def redirect_no_admin():
    routing.set_url_hash("login", replace_current_url=True, set_in_history=False, redirect=True)

When used as a decorator, the redirect function will be called if:

  • the current url_hash starts with the redirect path, and

  • the condition returns True or the condition is None

The redirect function can return a url_hash, which will then trigger a redirect. Alternatively, a redirect can use routing.set_url_hash() to redirect.

Redirects are checked at the same time as templates, in this way a redirect can intercept the current navigation before any templates are loaded.

API

Decorators

routing.template(path='', priority=0, condition=None, redirect=None)

Apply this decorator above the top-level Form - TemplateForm.

  • path should be a string or iterable of strings.

  • priority should be an integer.

  • condition can be None, or a function that returns True or False

The TemplateForm must have a content_panel. It is often could to refer to TemplateForm``s with the suffix ``Router e.g. MainRouter, AdminRotuer. There are two callbacks available to a TemplateForm.

on_navitagion(self, **nav_args)
on_navitagion(self, url_hash, url_patter, url_dict, unload_form)

The on_navigation method, when added to your TemplateForm, will be called whenever the url_hash is changed. It’s a good place to adjust the look of your TemplateForm if the url_hash changes. e.g. the selected link in the sidebar. The unload_form is possible None if this is the first load of the app.

on_form_load(self, **nav_args)
on_form_load(self, url_hash, url_patter, url_dict, form)

The on_form_load is called after a form has been loaded into the content_panel. This is also a good time to adjust the TemplateForm.

routing.default_template

equivalent to routing.template(path='', priority=0, condition=None).

routing.route(url_pattern, url_keys=[], title=None, full_width_row=False, template=None)

The routing.route decorator should be called with arguments that determine the shape of the url_hash. The url_pattern determines the string immediately after the #. The url_keys determine the required query string parameters in a url_hash.

The template, when set, should be set to a string or list of strings that represent valid templates this route can be added to. If no template is set then this form can be added to any template.

The routing module adds certain parameters to a Route Form and supports a before_unload callback.

url_hash

The current url_hash. The url_hash includes the query. See Introduction for examples.

url_pattern

The url_hash without the query string.

url_dict

The query string is converted to a python dict.

dynamic_vars

See Dynamic URLs.

before_unload(self)

If the before_unload method is added it will be called whenever the form currently in the content_panel is about to be removed. If any truthy value is returned then unloading will be prevented. See Form Unloading.

routing.redirect(path, priority=0, condition=None)

The redirect decorator can decorate a function that will intercept the current navigtation, depending on its path, priority and condition arguments.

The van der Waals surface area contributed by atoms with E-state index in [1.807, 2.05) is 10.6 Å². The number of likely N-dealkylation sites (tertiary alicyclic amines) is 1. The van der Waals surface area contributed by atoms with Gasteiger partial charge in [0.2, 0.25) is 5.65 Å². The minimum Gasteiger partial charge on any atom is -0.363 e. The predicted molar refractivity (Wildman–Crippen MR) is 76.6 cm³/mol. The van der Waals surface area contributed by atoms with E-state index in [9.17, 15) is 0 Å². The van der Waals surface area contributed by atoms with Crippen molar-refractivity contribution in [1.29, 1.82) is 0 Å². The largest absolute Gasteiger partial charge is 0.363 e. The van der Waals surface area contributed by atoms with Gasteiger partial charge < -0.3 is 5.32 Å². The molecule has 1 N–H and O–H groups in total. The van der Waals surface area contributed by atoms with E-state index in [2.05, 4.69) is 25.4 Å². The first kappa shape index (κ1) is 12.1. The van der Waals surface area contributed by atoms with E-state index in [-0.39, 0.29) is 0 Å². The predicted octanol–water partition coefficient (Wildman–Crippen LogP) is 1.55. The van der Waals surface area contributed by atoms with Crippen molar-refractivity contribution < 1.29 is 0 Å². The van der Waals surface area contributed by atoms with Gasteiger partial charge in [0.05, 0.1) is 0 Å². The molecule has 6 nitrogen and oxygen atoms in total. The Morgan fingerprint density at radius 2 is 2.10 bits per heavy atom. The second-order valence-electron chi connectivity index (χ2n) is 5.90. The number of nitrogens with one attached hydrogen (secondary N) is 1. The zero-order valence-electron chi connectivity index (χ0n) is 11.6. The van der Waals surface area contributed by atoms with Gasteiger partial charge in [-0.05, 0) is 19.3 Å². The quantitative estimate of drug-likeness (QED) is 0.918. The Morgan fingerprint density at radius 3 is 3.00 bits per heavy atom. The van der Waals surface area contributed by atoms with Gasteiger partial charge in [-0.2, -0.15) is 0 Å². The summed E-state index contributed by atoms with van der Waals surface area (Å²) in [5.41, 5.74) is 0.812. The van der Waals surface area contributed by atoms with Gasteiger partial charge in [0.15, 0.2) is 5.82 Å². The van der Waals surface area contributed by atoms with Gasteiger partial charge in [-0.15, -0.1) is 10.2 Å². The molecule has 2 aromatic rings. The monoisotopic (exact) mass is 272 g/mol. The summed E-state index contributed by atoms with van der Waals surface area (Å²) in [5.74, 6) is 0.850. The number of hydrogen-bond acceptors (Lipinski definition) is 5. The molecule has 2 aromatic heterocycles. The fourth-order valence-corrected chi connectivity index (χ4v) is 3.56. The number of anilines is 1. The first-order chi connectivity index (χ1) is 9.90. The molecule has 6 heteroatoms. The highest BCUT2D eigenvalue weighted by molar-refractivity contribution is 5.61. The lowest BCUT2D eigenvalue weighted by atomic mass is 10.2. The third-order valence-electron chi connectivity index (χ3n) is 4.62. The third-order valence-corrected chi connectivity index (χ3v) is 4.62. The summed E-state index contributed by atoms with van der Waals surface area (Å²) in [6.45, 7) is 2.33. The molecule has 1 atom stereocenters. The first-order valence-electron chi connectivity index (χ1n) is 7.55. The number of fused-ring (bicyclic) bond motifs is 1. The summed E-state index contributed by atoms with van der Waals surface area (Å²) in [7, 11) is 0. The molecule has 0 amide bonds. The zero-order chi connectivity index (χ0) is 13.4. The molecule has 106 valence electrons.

• path can be a string or iterable of strings.

  • priority should be an integer - the higher the value the higher the priority.

  • conditon should be None or a callable that returns a True or False.

A redirect function can return a url_hash - which will trigger a redirect, or it can call routing.set_url_hash().

routing.error_form

The routing.error_form decorator is optional and can be added above a form that will be displayed if the url_hash does not refer to any known Route Form.

Exception

exception routing.NavigationExit

Usually called inside the on_navigation callback. Prevents the current navigation from attempting to change the content_panel. Useful for login forms.

List of Methods

routing.launch()

This can be called inside a Startup Module. It will ensure that the correct Template is loaded based on the current url_hash and template conditions. Calling open_form() on a TemplateForm will implicitly call routing.launch(). Until routing.launch() is called anvil components will not be loaded when the url_hash is changed. This allows you to set the url_hash in startup logic before any navigation is attempted. Similarly when a TemplateForm is loaded any routing is delayed until after the TemplateForm has been initialized.

routing.set_url_hash(url_hash)
routing.set_url_hash(url_hash, **properties)
routing.set_url_hash(url_pattern=None, url_dict=None, **properties)
routing.set_url_hash(url_hash, *, replace_current_url=False, set_in_history=True, redirect=True, load_from_cache=True, **properties)

Sets the url_hash and begins navigation to load a form. Any properties provided will be passed to the form’s properties. You can also pass the url_pattern and url_dict separately and let the routing module convert this to a valid url_hash. This is particularly useful when you have strings that need encoding as part of the query string.

The additional keywords in the call signature will adjust the routing behaviour.

If replace_current_url is set to True. Then the navigation will happen “in place” rather than as a new history item.

If set_in_history is set to False the URL will not be added to the browser’s history stack.

If redirect is set to False then you do not want to navigate away from the current form.

if load_from_cache is set to False then the new URL will not load from cache.

Note that any additional properties will only be passed to a form if it is the first time the form has loaded and/or it is not loaded from cache.

routing.get_url_components(url_hash=None)

Returns a 3 tuple of the url_hash, url_pattern and url_dict. If the url_hash is None it will return the components based on the current url_hash of the page.

routing.get_url_hash(url_hash=None)

Returns the url_hash - this differs slightly from the Anvil implementation. It does not convert a query string to a dictionary automatically.

routing.get_url_pattern(url_hash=None)

Returns the part of the url_hash without the query string.

routing.get_url_dict(url_hash=None)

Returns a dictionary based on the query string of the url_hash.

routing.load_error_form()

Loads the error form at the current url_hash.

routing.remove_from_cache(url_hash)

Removes a url_hash from the routing module’s cache.

routing.add_to_cache(url_hash, form)